All of which is to say that there is not a compelling case to make for animal spirits run rampant, nor is there solid evidence of an imminent defensive crouch. None of which is unusual when a major market index like the S&P 500 hovers around a macro trend barrier. The high frequency trading platforms that dominate day-to-day volume are programmed to advance and hedge, advance and hedge, not unlike a tactic one might encounter in Carl von Clausewitz’s timeless military strategy classic On War. Directional allocation calls (e.g. on small caps or utilities) are tough to execute when the ground is constantly shifting underfoot. A better approach may be to stay nimble, with one foot further out the risk frontier and one foot closer in, until a yet to be known catalyst moves things more decisively in one direction or the other.
As of the February 6 close the S&P 500 was about 6% higher for the year to date in terms of price appreciation. The Dow Jones Industrial Average was ahead by 6.7% for the same time period. Interestingly, both averages are very close to their all-time high water marks. And both are flirting with big round numbers; the S&P 500 oscillates around the 1,500 mark while the Dow plays footsie with 14,000. It may sound silly, but historical patterns show that these big round numbers actually can be formidable support or resistance levels. Call it irrational investor psychology – but that’s what the numbers say. So at this juncture a few questions are in order. Does this rally have the legs to carry us into macro growth market territory? What are the risks that could keep things lurching along around these resistance levels for awhile? Could things get really bad again – are investors too blithely complacent about potential X-factors that could send things heading sharply south?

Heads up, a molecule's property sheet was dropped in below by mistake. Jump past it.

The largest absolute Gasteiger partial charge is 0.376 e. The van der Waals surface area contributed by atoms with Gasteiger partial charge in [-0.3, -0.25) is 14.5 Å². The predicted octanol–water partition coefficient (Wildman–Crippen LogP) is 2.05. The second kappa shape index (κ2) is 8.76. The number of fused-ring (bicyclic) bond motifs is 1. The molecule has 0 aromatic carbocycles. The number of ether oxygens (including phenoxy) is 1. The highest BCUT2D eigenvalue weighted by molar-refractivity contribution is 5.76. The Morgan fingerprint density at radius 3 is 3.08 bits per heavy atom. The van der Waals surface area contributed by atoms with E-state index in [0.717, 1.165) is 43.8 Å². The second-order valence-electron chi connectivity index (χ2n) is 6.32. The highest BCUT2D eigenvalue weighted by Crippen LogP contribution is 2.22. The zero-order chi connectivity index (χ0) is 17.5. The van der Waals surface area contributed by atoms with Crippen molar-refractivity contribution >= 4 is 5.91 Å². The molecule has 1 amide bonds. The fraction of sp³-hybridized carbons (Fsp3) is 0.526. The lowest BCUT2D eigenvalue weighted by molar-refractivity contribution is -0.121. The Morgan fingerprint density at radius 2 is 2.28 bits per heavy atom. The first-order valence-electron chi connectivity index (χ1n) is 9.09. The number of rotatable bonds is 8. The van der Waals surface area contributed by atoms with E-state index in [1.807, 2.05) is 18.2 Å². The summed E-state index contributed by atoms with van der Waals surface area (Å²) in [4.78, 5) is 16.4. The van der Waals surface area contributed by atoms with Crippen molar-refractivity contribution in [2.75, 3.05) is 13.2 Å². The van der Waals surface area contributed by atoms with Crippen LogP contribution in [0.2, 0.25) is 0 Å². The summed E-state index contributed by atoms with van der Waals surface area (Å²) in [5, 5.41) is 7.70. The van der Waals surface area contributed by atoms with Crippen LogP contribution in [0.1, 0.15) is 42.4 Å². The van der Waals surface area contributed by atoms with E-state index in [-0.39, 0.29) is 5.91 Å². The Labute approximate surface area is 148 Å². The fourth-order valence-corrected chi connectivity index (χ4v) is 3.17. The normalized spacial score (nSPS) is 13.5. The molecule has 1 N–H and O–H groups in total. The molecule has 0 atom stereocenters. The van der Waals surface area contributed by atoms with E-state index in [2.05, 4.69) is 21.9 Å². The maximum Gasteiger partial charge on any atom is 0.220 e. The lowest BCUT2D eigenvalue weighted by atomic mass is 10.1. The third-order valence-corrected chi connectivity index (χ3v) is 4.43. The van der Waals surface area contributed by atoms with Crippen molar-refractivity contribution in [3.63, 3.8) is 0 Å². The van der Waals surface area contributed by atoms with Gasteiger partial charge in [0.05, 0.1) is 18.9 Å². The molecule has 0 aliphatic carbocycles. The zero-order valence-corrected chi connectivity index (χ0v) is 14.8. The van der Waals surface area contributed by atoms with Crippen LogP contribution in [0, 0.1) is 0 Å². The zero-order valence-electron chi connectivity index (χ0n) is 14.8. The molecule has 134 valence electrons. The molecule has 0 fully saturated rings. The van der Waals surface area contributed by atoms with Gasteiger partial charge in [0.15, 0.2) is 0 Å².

Those all-time high water marks (14,164 for the Dow, 1,565 for the S&P 500) are fueling lots of chatter about the so-called “Great Rotation” – a structural shift from fixed income into equities. One could ask, is the Great Rotation any more real than the Great Pumpkin of “Peanuts” fame? Perhaps. Or perhaps not. The bulls point to the $11.3 billion net inflows that came tumbling into US equity funds in the first two weeks of 2013. That’s the biggest fortnightly inflow since April 2000. The bears say…yeah, April 2000. Remember what happened after that? Ouch.
But market conditions today are hardly like they were in that last dizzying month of the dot-com bubble. Equity valuations are much more modest – maybe not screaming bargains but not wildly overpriced either. And, lest we forget, the yield on the 10-year Treasury was over 6% in the first quarter of 2000. If anything could drive frustrated yield-seekers out of bonds and into equities, then the fact that in inflation-adjusted terms you actually have to pay to own the 10-year Treasury – surely that should be at the top of the list of reasons, no?
Great Rotation or not, we do believe that the landscape looks reasonably promising for equities in 2013. But we also don’t think it’s going to be a one-way joyride upward. The market still moves more to the utterances (or non-utterances) of Ben Bernanke or Mario Draghi on any given day than it does to factors more directly pertinent to the business value of the companies that make up the indexes. The 10-year yield is still mostly below 2%, meaning that any Great Rotation money that’s out there still has one foot planted in the bond market while it gingerly treads further into equities. And brisk rallies like the one we’ve seen since the beginning of the year – especially when contending with macro-trend resistance levels – are vulnerable to significant corrections before they finally succeed in scaling the wall. We have to be prepared for perhaps a bit more volatility than we’ve had to deal with for awhile.